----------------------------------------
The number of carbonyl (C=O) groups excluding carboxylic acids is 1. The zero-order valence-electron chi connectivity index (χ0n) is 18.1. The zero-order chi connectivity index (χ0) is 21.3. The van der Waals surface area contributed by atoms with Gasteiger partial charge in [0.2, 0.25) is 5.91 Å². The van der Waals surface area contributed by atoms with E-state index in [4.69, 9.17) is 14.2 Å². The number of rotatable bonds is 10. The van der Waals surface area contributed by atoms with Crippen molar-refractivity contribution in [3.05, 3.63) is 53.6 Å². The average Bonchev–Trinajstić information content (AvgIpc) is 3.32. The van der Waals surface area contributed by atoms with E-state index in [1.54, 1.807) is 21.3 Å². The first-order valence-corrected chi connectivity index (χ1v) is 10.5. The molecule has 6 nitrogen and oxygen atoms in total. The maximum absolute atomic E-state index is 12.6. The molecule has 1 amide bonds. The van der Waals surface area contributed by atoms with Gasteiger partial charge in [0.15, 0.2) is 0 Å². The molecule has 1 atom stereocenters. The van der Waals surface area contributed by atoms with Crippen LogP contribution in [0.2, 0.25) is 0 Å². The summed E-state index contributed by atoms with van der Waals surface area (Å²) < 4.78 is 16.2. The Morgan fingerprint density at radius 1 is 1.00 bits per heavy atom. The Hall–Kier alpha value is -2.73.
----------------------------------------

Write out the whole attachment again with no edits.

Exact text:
The number of carbonyl (C=O) groups excluding carboxylic acids is 1. The zero-order valence-electron chi connectivity index (χ0n) is 18.1. The zero-order chi connectivity index (χ0) is 21.3. The van der Waals surface area contributed by atoms with Gasteiger partial charge in [0.2, 0.25) is 5.91 Å². The van der Waals surface area contributed by atoms with E-state index in [4.69, 9.17) is 14.2 Å². The number of rotatable bonds is 10. The van der Waals surface area contributed by atoms with Crippen molar-refractivity contribution in [3.05, 3.63) is 53.6 Å². The average Bonchev–Trinajstić information content (AvgIpc) is 3.32. The van der Waals surface area contributed by atoms with E-state index in [1.54, 1.807) is 21.3 Å². The first-order valence-corrected chi connectivity index (χ1v) is 10.5. The molecule has 6 nitrogen and oxygen atoms in total. The maximum absolute atomic E-state index is 12.6. The molecule has 1 amide bonds. The van der Waals surface area contributed by atoms with Gasteiger partial charge in [0.15, 0.2) is 0 Å². The molecule has 1 atom stereocenters. The van der Waals surface area contributed by atoms with Crippen LogP contribution in [0.2, 0.25) is 0 Å². The summed E-state index contributed by atoms with van der Waals surface area (Å²) < 4.78 is 16.2. The Morgan fingerprint density at radius 1 is 1.00 bits per heavy atom. The Hall–Kier alpha value is -2.73.